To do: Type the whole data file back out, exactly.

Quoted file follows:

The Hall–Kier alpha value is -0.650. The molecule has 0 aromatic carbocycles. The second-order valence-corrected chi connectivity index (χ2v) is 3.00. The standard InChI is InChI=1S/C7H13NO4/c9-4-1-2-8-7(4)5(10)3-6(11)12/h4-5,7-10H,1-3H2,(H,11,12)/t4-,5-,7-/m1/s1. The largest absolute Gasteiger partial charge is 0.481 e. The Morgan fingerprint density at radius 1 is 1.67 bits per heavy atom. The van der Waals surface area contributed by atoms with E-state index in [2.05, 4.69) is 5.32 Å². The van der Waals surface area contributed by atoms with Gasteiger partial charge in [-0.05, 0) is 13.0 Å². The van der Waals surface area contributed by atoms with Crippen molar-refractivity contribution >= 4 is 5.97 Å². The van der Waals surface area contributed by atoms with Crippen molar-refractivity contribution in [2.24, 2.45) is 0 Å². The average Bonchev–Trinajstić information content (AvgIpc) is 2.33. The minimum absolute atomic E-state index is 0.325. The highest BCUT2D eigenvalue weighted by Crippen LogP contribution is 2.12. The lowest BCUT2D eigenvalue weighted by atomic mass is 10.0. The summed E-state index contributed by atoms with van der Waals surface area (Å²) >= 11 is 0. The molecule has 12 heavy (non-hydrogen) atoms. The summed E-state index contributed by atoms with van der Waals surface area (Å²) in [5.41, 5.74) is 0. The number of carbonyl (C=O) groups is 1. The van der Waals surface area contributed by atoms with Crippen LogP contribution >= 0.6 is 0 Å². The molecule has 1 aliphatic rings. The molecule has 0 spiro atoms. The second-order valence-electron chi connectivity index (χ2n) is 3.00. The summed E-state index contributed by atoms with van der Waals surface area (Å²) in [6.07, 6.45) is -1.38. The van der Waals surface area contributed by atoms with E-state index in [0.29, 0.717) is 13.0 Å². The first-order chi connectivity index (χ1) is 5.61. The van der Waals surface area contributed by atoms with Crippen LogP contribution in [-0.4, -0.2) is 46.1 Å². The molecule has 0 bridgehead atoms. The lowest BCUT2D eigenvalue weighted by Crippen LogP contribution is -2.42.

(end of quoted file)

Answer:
The Hall–Kier alpha value is -0.650. The molecule has 0 aromatic carbocycles. The second-order valence-corrected chi connectivity index (χ2v) is 3.00. The standard InChI is InChI=1S/C7H13NO4/c9-4-1-2-8-7(4)5(10)3-6(11)12/h4-5,7-10H,1-3H2,(H,11,12)/t4-,5-,7-/m1/s1. The largest absolute Gasteiger partial charge is 0.481 e. The Morgan fingerprint density at radius 1 is 1.67 bits per heavy atom. The van der Waals surface area contributed by atoms with E-state index in [2.05, 4.69) is 5.32 Å². The van der Waals surface area contributed by atoms with Gasteiger partial charge in [-0.05, 0) is 13.0 Å². The van der Waals surface area contributed by atoms with Crippen molar-refractivity contribution >= 4 is 5.97 Å². The van der Waals surface area contributed by atoms with Crippen molar-refractivity contribution in [2.24, 2.45) is 0 Å². The average Bonchev–Trinajstić information content (AvgIpc) is 2.33. The minimum absolute atomic E-state index is 0.325. The highest BCUT2D eigenvalue weighted by Crippen LogP contribution is 2.12. The lowest BCUT2D eigenvalue weighted by atomic mass is 10.0. The summed E-state index contributed by atoms with van der Waals surface area (Å²) >= 11 is 0. The molecule has 12 heavy (non-hydrogen) atoms. The summed E-state index contributed by atoms with van der Waals surface area (Å²) in [5.41, 5.74) is 0. The number of carbonyl (C=O) groups is 1. The van der Waals surface area contributed by atoms with Crippen LogP contribution >= 0.6 is 0 Å². The molecule has 1 aliphatic rings. The molecule has 0 spiro atoms. The second-order valence-electron chi connectivity index (χ2n) is 3.00. The summed E-state index contributed by atoms with van der Waals surface area (Å²) in [6.07, 6.45) is -1.38. The van der Waals surface area contributed by atoms with E-state index in [0.29, 0.717) is 13.0 Å². The first-order chi connectivity index (χ1) is 5.61. The van der Waals surface area contributed by atoms with Crippen LogP contribution in [-0.4, -0.2) is 46.1 Å². The molecule has 0 bridgehead atoms. The lowest BCUT2D eigenvalue weighted by Crippen LogP contribution is -2.42.